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An interview with The Subterraneans

Jude from London band The Subterraneans speaks…
You describe your sound as high art. What does that mean?
We don’t really think about it. There are no rules, we’ll use any sound that serves the material. The song is always the boss.
Given the general struggles in the industry and that the title of your first album April May June suggests music isn’t all good times (it refers to Jean Paul Sartre’s existentialist essay Nausea, about the struggle of self-expression being as inevitable as the progression of the days and months) it seems incredible that you’re still together. What keeps you playing music?
What are have been your highlights of 2011?
Best records: Emily and the Faves, Kami Thompson, Randi Russo, Astrid Williamson.
Best artists: Kristin Hersh, Viv Albertine.
Best events: My pal Laura’s wedding, The Jean Seberg International Film Festival. Not what you meant?
Best gigs: Throwing Muses, Morrissey, Bob Dylan, Foo Fighters, Emily and the Faves.
We’ve just started 2012 – what are you looking forward to this year? Although Dylan and Foo Fighters – that’s going to be tough to top.
In 2012, Iooking forward to new albums by Viv Albertine, Das Fluff, PlumHall, Fox Lee-Shivers.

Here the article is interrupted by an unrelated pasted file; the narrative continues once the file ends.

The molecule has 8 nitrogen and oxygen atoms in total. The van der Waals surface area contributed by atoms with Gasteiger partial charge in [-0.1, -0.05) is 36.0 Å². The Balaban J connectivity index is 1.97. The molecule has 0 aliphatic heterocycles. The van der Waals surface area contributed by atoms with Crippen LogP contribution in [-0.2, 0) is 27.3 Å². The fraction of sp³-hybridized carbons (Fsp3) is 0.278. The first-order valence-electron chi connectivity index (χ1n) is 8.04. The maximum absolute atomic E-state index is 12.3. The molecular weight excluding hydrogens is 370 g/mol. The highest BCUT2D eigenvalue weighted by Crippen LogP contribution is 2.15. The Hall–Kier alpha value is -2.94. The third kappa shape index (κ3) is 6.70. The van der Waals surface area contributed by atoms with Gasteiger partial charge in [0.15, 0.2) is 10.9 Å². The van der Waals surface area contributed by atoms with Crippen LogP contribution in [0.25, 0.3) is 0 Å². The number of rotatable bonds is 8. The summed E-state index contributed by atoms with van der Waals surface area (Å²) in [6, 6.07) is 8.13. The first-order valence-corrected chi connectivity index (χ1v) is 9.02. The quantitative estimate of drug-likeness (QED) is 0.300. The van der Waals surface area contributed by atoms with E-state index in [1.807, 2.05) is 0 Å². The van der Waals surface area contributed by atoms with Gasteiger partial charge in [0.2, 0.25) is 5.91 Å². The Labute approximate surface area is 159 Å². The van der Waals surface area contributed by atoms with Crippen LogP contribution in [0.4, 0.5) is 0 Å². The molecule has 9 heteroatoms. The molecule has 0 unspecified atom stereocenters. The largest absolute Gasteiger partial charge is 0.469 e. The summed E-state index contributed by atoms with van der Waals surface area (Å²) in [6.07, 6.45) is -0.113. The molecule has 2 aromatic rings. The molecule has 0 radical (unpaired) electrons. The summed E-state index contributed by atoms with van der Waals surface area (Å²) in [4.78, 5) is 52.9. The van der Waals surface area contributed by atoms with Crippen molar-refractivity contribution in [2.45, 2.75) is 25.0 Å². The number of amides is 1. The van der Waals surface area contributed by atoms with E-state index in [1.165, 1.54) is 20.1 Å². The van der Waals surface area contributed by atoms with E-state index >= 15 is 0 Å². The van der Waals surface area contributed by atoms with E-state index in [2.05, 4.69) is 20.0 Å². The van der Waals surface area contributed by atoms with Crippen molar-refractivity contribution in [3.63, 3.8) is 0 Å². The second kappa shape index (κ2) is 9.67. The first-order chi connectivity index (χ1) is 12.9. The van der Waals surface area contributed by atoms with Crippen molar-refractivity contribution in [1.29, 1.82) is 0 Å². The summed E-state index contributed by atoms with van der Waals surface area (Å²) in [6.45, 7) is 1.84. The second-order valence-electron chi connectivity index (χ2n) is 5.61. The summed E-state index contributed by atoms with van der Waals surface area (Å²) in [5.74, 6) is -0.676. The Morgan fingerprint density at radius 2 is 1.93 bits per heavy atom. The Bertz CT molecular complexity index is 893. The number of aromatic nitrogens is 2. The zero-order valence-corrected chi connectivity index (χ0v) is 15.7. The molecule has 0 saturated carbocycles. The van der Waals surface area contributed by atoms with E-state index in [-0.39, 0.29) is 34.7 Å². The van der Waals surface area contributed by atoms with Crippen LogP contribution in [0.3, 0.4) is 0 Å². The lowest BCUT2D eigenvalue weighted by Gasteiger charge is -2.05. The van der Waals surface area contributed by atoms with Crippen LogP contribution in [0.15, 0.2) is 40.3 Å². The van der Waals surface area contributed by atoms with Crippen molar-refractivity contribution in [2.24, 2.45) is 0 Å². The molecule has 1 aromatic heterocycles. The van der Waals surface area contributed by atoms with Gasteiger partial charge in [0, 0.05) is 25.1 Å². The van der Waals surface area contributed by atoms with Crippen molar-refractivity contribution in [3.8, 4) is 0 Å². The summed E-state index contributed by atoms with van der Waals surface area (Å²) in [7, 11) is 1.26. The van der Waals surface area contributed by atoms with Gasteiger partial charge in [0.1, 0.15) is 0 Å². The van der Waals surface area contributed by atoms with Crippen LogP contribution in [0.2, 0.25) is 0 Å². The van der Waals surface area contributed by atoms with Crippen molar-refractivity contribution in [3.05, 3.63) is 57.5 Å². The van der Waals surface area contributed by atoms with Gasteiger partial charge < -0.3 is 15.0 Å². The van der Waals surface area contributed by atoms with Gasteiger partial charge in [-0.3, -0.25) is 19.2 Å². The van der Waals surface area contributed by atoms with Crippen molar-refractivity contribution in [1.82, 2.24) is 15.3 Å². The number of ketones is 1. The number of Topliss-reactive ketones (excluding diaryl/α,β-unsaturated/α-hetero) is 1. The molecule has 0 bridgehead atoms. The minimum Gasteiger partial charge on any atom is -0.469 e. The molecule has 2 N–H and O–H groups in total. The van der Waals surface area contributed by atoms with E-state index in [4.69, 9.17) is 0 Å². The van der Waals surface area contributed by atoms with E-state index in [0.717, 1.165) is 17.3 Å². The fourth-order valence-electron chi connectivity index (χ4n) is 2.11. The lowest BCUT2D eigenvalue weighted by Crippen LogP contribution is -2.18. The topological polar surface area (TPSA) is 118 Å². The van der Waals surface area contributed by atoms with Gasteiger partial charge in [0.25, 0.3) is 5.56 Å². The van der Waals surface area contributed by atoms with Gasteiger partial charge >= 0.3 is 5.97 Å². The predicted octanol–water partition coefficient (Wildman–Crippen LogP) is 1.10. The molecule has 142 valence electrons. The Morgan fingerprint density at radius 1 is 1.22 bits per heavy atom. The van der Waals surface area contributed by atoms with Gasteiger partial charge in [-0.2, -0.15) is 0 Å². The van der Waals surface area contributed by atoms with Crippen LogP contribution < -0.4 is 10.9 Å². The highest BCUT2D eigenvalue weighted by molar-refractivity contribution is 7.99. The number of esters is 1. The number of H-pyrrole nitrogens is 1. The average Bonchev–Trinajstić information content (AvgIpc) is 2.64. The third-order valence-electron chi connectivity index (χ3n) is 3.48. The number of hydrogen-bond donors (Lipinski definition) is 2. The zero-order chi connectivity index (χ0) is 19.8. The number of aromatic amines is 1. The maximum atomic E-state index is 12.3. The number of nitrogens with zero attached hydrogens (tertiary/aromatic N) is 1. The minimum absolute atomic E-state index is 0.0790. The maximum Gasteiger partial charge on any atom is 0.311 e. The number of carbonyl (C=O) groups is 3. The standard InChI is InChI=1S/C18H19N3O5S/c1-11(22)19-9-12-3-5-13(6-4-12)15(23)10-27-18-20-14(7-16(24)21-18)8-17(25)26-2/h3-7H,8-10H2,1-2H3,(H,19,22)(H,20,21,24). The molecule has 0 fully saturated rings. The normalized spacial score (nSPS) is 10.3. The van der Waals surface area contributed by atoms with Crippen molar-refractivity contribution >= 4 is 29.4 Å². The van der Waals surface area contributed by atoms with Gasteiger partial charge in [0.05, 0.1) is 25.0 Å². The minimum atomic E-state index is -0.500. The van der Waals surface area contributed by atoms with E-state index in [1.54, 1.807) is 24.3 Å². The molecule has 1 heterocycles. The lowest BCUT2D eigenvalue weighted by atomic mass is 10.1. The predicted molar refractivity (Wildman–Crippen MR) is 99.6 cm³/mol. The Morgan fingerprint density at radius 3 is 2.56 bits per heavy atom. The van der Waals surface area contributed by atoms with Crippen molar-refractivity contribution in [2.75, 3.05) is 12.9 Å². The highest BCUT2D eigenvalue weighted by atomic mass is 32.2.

What’s the most interesting commission you’ve had?
Pandora’s Box.  (In 1999 the Louise Brooks Society announced a new print of G.W. Pabst’s groundbreaking movie Pandora’s Box, a German silent melodrama which shocked and sensationalised audiences when it was first released seventy years previously.) It doesn’t get any better than that. It’s one of the greatest films ever made. It was a dream come true to be asked, and we took the responsibility very seriously. And I really like the result, even twelve years on. We keep getting asked to do Diary of a Lost Girl. I’m gradually warming to the idea, but I think they want a rehash of Pandora, which I’m not interested in doing.
What is Camden Ale Cake? (See one of Jude’s many projects, the Camden Blogger for an explanation…)
It’s a cake recipe that was traced to an Eighteenth Century teashop in Chalk Farm. It’s a fruit cake made with traditional London light ale, which was used instead of water because the water was undrinkable. As it was authentic to the time of William Blake, and was certainly sold in Camden, which he would regularly pass through on his visits to John Flaxman in Hampstead, we decided to use the recipe as his unofficial birthday cake, and we served it on the steps of his birthplace in Soho on his 250th birthday in 2007.
2013 is 21 years of Subterraneans – how will you celebrate?
We haven’t actually discussed it at all. There’s a compilation album in the works. We should probably go back to Germany and America, they’ve been very good to us for some reason…
Where ever they end up in 2012, if the last score of years is anything to go by it will be strikingly constructive, drowning in dimensions, independent and lacking boundaries. Which sounds pretty good.

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